# RD-V: 0510 Prandtl-Meyer Expansion Fan

An expansion wave appears in a supersonic flow as it turns around a convex corner.

The Prandtl-Meyer expansion fan is a classic example of incompressible fluid mechanics. It involves a supersonic flow propagating along with a convex corner. As the flow turns around the corner, it gradually loses pressure and accelerates. This process is considered isentropic and happens through an infinity of small steps forming a visible fan. The numerical results obtained for the thermodynamics variables in each state can be compared to analytical values obtained using compressible fluid mechanics theory.

## Model Description

A supersonic wind tunnel (80 mm length, 20 mm height) is filled with a supersonic flow (M=3) of air.

The lower wall includes a convex corner with a downward angle of 8 degrees.

The flow turns around the corner and expands. Due to the nature of supersonic flows, its pressure, mass density, and temperature decrease, while its velocity and Mach number increase.

Units: mm, ms, g, N, MPa

### Model Method

The fluid domain is meshed with quads elements with an average mesh size of 0.12*0.12 mm. This accounts for around 130 000 elements.

The material law used for air is a hydrodynamic fluid (/MAT/LAW6) in combination with an ideal gas equation of state (/EOS/IDEAL-GAS).

The hydrodynamic fluid (/MAT/LAW6) is used within a multifluid law (/MAT/MULTILFUID) which uses a Finite Volume solver. The fluid is considered non-viscous.

Air is defined with the following characteristics:
/MAT/LAW6
Initial density
$\text{1}\text{.225}×{\text{10}}^{-6}\frac{g}{m{m}^{3}}$
/EOS/IDEAL-GAS
Heat capacity ratio
1.4
Initial pressure
0.1 MPa
Initial density
$\text{1}\text{.225}×{\text{10}}^{-6}\frac{g}{m{m}^{3}}$

Since there is only one fluid (air), the multi-material law only integrates the air defined using LAW6, with a volume fraction of 1.

To indicate that it is an EULERIAN material, /EULER/MAT should be defined for the /MAT/MULTIFLUID material.

The /ALE/MUSCL option activates a full second-order integration scheme in time and space. It should be added for more precision.

### Boundary Conditions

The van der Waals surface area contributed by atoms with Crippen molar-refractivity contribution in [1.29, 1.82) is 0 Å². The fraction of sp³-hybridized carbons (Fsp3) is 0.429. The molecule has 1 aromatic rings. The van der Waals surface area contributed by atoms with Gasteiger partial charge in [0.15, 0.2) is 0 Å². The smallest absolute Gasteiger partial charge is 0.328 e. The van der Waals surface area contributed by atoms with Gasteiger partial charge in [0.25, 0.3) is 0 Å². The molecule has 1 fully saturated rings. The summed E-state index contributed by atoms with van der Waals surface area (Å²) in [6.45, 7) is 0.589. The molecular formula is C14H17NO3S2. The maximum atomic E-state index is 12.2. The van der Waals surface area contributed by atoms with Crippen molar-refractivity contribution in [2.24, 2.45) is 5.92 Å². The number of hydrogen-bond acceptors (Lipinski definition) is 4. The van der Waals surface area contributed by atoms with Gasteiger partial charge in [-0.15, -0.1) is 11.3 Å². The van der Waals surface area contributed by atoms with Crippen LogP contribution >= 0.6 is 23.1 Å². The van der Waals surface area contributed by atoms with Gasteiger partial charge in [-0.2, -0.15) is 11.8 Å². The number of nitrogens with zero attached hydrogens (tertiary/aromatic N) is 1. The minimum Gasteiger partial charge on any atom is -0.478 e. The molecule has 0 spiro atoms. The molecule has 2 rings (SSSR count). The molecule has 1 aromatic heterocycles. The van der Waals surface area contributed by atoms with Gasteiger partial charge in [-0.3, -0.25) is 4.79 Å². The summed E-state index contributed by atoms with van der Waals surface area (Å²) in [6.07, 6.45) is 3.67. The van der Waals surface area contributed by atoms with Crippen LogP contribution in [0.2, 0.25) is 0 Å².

The fluid is given an initial velocity along the z-axis, defined with /INIVEL/FVM as:(1) ${V}_{x}=0\frac{m}{s}$ (2) ${V}_{y}=0\frac{m}{s}$ (3) ${V}_{z}=\text{1014}\text{.18510}\frac{m}{s}$
The value of velocity ${V}_{z}$ corresponds to a speed of Mach 3, with the Mach number $M$ defined as:(4) $M=\frac{{V}_{z}}{a}$
Where, $a$ is the sound velocity, which is computed as:(5) $a=\sqrt{\frac{\gamma P}{\rho }}$ (6) $a=338\frac{m}{s}$

When using /MAT/MULTIFLUID, the default boundary conditions are sliding walls.

A non-reflecting boundary is defined using /EBCS/INLET/VP. Input density and pressure are defined for the air in the multi-material law.

A non-reflecting boundary is defined with /EBCS/FLUXOUT.

### Engine Control

As of the Radioss 2019.0 release, the critical time step scale factor for all ALE and EULER elements default to 0.5.

It can be modified using the keyword /DT/ALE:
/DT/ALE
0.5                  0.000000

## Results

It is interesting to look at the pressure once a steady-state condition is reached. The pressure decreases as the air expands.
The mass density and temperature see a similar decrease through the fan, while the velocity and the flow Mach number increase (図 5).

Values of all thermodynamics quantities (pressure, mass density, etc.) in the final state after the expansion fan can be computed, and the numerical results compared to analytical values.

### Analytical Analysis